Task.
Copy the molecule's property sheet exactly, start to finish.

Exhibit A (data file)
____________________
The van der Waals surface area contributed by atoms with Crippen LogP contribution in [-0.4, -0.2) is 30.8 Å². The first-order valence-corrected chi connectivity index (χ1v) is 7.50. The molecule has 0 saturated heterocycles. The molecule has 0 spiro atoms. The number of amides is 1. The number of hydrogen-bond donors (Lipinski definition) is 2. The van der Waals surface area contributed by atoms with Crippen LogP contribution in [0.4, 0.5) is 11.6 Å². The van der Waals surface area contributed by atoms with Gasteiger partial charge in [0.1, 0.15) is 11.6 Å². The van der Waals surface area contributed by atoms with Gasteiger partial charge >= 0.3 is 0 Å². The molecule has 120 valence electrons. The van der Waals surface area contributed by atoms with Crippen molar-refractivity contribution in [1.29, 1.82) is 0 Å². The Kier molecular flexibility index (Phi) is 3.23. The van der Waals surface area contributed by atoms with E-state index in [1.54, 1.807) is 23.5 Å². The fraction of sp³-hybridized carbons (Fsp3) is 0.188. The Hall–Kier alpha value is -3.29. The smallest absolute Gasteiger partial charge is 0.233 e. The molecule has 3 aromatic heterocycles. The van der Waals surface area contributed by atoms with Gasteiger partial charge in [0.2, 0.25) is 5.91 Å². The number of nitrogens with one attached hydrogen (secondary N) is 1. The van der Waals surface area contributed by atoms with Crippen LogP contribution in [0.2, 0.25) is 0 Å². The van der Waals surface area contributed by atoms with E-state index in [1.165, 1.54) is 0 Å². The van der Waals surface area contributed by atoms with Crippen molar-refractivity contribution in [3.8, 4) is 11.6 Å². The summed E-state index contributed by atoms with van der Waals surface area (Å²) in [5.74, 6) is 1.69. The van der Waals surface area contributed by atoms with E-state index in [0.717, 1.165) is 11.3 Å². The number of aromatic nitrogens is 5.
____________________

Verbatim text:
The van der Waals surface area contributed by atoms with Crippen LogP contribution in [-0.4, -0.2) is 30.8 Å². The first-order valence-corrected chi connectivity index (χ1v) is 7.50. The molecule has 0 saturated heterocycles. The molecule has 0 spiro atoms. The number of amides is 1. The number of hydrogen-bond donors (Lipinski definition) is 2. The van der Waals surface area contributed by atoms with Crippen LogP contribution in [0.4, 0.5) is 11.6 Å². The van der Waals surface area contributed by atoms with Gasteiger partial charge in [0.1, 0.15) is 11.6 Å². The van der Waals surface area contributed by atoms with Gasteiger partial charge >= 0.3 is 0 Å². The molecule has 120 valence electrons. The van der Waals surface area contributed by atoms with Crippen molar-refractivity contribution in [1.29, 1.82) is 0 Å². The Kier molecular flexibility index (Phi) is 3.23. The van der Waals surface area contributed by atoms with E-state index in [1.54, 1.807) is 23.5 Å². The fraction of sp³-hybridized carbons (Fsp3) is 0.188. The Hall–Kier alpha value is -3.29. The smallest absolute Gasteiger partial charge is 0.233 e. The molecule has 3 aromatic heterocycles. The van der Waals surface area contributed by atoms with Gasteiger partial charge in [0.2, 0.25) is 5.91 Å². The number of nitrogens with one attached hydrogen (secondary N) is 1. The van der Waals surface area contributed by atoms with Crippen LogP contribution in [0.2, 0.25) is 0 Å². The van der Waals surface area contributed by atoms with E-state index in [1.165, 1.54) is 0 Å². The van der Waals surface area contributed by atoms with Crippen molar-refractivity contribution in [3.8, 4) is 11.6 Å². The summed E-state index contributed by atoms with van der Waals surface area (Å²) in [5.74, 6) is 1.69. The van der Waals surface area contributed by atoms with E-state index in [0.717, 1.165) is 11.3 Å². The number of aromatic nitrogens is 5.